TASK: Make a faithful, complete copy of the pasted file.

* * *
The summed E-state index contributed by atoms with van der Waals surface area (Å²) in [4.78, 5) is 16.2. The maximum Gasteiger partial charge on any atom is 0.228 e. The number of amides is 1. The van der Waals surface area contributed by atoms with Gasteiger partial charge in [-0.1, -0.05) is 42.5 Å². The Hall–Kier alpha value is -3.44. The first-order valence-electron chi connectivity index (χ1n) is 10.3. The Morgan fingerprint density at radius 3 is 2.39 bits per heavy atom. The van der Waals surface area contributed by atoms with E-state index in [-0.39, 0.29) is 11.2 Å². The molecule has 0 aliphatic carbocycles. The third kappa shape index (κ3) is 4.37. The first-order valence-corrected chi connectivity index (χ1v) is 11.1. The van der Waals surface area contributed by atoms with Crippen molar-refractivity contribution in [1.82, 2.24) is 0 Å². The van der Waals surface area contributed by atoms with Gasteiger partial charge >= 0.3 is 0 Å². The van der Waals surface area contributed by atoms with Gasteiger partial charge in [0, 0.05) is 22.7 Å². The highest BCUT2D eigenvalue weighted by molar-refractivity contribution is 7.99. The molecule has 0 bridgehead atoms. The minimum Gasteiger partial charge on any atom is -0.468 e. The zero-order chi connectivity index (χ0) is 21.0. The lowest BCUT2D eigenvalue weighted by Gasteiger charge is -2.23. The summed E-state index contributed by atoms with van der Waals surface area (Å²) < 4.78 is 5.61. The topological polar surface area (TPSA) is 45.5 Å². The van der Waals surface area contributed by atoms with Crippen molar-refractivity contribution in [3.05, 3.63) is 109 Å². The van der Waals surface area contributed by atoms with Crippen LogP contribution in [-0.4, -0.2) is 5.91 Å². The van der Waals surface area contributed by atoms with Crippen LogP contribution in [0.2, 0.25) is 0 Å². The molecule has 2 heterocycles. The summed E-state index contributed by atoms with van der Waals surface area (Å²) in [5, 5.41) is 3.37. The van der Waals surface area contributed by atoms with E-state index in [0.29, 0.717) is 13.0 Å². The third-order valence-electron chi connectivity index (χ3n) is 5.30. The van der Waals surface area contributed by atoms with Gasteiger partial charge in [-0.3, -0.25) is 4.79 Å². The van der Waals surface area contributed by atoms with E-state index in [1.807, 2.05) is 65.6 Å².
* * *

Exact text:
The summed E-state index contributed by atoms with van der Waals surface area (Å²) in [4.78, 5) is 16.2. The maximum Gasteiger partial charge on any atom is 0.228 e. The number of amides is 1. The van der Waals surface area contributed by atoms with Gasteiger partial charge in [-0.1, -0.05) is 42.5 Å². The Hall–Kier alpha value is -3.44. The first-order valence-electron chi connectivity index (χ1n) is 10.3. The Morgan fingerprint density at radius 3 is 2.39 bits per heavy atom. The van der Waals surface area contributed by atoms with E-state index in [-0.39, 0.29) is 11.2 Å². The molecule has 0 aliphatic carbocycles. The third kappa shape index (κ3) is 4.37. The first-order valence-corrected chi connectivity index (χ1v) is 11.1. The van der Waals surface area contributed by atoms with Crippen molar-refractivity contribution in [1.82, 2.24) is 0 Å². The van der Waals surface area contributed by atoms with Gasteiger partial charge >= 0.3 is 0 Å². The van der Waals surface area contributed by atoms with Gasteiger partial charge in [0, 0.05) is 22.7 Å². The highest BCUT2D eigenvalue weighted by molar-refractivity contribution is 7.99. The molecule has 0 bridgehead atoms. The minimum Gasteiger partial charge on any atom is -0.468 e. The zero-order chi connectivity index (χ0) is 21.0. The lowest BCUT2D eigenvalue weighted by Gasteiger charge is -2.23. The summed E-state index contributed by atoms with van der Waals surface area (Å²) < 4.78 is 5.61. The topological polar surface area (TPSA) is 45.5 Å². The van der Waals surface area contributed by atoms with Crippen molar-refractivity contribution in [3.05, 3.63) is 109 Å². The van der Waals surface area contributed by atoms with Crippen LogP contribution in [-0.4, -0.2) is 5.91 Å². The van der Waals surface area contributed by atoms with Crippen LogP contribution in [0.2, 0.25) is 0 Å². The molecule has 2 heterocycles. The summed E-state index contributed by atoms with van der Waals surface area (Å²) in [5, 5.41) is 3.37. The van der Waals surface area contributed by atoms with E-state index in [0.29, 0.717) is 13.0 Å². The third-order valence-electron chi connectivity index (χ3n) is 5.30. The van der Waals surface area contributed by atoms with Gasteiger partial charge in [-0.3, -0.25) is 4.79 Å². The van der Waals surface area contributed by atoms with E-state index in [1.807, 2.05) is 65.6 Å².